Enron, for all its ruination of pension funds, 401Ks, and public trust, did provide us with a rare and fertile data set: logs of 517,000 emails sent to around 15,000 employees by around 150 senior staff during the company’s last 18 months of existence. Ben Collingsworth and Ronaldo Menezes at the Florida Institute of Technology got their hands on the data, and went to town. As New Scientist reports, the researchers:
[I]dentified key events in Enron’s demise, such as the August 2001 resignation of CEO Jeffrey Skilling. They then examined the number of emails sent, and the groups that exchanged the messages, in the period around these events. They did not look at the emails’ content.
Menezes says he expected communication networks to change during moments of crisis. Yet the researchers found that the biggest changes actually happened around a month before. For example, the number of active email cliques, defined as groups in which every member has had direct email contact with every other member, jumped from 100 to almost 800 around a month before the December 2001 collapse. Messages were also increasingly exchanged within these groups and not shared with other employees.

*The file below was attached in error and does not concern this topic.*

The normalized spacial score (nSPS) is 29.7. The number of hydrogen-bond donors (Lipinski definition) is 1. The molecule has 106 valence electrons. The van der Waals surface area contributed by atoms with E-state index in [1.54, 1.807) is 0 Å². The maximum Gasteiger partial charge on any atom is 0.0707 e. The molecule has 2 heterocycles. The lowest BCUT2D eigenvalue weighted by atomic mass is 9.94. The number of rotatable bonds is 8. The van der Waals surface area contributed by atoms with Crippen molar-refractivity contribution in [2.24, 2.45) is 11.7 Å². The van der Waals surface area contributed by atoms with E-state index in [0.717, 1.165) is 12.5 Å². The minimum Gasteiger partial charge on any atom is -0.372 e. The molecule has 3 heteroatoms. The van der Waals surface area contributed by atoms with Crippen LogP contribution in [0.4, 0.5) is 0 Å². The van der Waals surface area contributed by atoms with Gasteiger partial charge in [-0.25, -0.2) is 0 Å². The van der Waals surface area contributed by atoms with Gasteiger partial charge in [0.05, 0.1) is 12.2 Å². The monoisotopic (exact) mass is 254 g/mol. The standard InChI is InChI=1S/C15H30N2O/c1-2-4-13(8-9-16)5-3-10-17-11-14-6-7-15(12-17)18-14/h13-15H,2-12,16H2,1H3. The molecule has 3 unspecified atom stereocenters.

Menezes thinks he and Collingsworth may have identified a characteristic change that occurs as stress builds within a company: employees start talking directly to people they feel comfortable with, and stop sharing information more widely.
So what can we do with this finding? Gilbert Peterson at the Air Force Institute of Technology thinks the trend could be useful as an early warning signal that the natives are restless (or revolting). “Human resources folk would probably find this extremely useful,” he told New Scientist.
Of course, if there’s been ceaseless fraud, corruption, and lying by your chairman and CEO, there’s not much HR can really do.